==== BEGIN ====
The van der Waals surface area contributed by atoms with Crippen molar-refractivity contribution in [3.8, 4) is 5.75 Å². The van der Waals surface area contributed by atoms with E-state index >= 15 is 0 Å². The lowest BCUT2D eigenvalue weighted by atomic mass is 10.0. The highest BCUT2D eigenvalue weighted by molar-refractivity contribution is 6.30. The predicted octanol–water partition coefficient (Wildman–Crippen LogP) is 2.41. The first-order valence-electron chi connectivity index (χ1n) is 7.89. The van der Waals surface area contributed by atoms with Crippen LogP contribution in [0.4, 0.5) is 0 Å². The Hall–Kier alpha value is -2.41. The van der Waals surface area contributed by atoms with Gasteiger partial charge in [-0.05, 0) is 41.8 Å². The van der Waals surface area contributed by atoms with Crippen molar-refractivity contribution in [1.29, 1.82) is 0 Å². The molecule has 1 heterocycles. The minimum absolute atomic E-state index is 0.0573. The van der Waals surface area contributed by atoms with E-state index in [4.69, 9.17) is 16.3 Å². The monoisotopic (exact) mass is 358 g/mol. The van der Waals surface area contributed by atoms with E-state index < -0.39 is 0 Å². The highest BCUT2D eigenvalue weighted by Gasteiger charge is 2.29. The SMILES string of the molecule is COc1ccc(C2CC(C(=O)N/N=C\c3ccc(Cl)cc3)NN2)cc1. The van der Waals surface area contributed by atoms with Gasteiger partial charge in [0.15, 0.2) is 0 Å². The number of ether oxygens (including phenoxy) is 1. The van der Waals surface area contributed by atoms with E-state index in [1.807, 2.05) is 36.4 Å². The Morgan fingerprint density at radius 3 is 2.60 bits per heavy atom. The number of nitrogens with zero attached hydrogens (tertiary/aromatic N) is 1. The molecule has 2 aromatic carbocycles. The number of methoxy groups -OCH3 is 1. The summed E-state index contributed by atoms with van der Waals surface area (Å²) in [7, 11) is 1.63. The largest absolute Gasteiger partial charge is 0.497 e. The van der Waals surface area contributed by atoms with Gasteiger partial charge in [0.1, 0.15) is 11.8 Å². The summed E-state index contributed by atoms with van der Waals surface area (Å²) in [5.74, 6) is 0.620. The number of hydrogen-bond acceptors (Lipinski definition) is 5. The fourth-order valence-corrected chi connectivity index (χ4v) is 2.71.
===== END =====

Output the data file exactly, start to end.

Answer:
The van der Waals surface area contributed by atoms with Crippen molar-refractivity contribution in [3.8, 4) is 5.75 Å². The van der Waals surface area contributed by atoms with E-state index >= 15 is 0 Å². The lowest BCUT2D eigenvalue weighted by atomic mass is 10.0. The highest BCUT2D eigenvalue weighted by molar-refractivity contribution is 6.30. The predicted octanol–water partition coefficient (Wildman–Crippen LogP) is 2.41. The first-order valence-electron chi connectivity index (χ1n) is 7.89. The van der Waals surface area contributed by atoms with Crippen LogP contribution in [0.4, 0.5) is 0 Å². The Hall–Kier alpha value is -2.41. The van der Waals surface area contributed by atoms with Gasteiger partial charge in [-0.05, 0) is 41.8 Å². The van der Waals surface area contributed by atoms with Crippen molar-refractivity contribution in [1.29, 1.82) is 0 Å². The molecule has 1 heterocycles. The minimum absolute atomic E-state index is 0.0573. The van der Waals surface area contributed by atoms with E-state index in [4.69, 9.17) is 16.3 Å². The monoisotopic (exact) mass is 358 g/mol. The van der Waals surface area contributed by atoms with E-state index < -0.39 is 0 Å². The highest BCUT2D eigenvalue weighted by Gasteiger charge is 2.29. The SMILES string of the molecule is COc1ccc(C2CC(C(=O)N/N=C\c3ccc(Cl)cc3)NN2)cc1. The van der Waals surface area contributed by atoms with Gasteiger partial charge in [0.15, 0.2) is 0 Å². The number of ether oxygens (including phenoxy) is 1. The van der Waals surface area contributed by atoms with E-state index in [1.807, 2.05) is 36.4 Å². The Morgan fingerprint density at radius 3 is 2.60 bits per heavy atom. The number of nitrogens with zero attached hydrogens (tertiary/aromatic N) is 1. The molecule has 2 aromatic carbocycles. The number of methoxy groups -OCH3 is 1. The summed E-state index contributed by atoms with van der Waals surface area (Å²) in [7, 11) is 1.63. The largest absolute Gasteiger partial charge is 0.497 e. The van der Waals surface area contributed by atoms with Gasteiger partial charge in [0.1, 0.15) is 11.8 Å². The summed E-state index contributed by atoms with van der Waals surface area (Å²) in [5.74, 6) is 0.620. The number of hydrogen-bond acceptors (Lipinski definition) is 5. The fourth-order valence-corrected chi connectivity index (χ4v) is 2.71.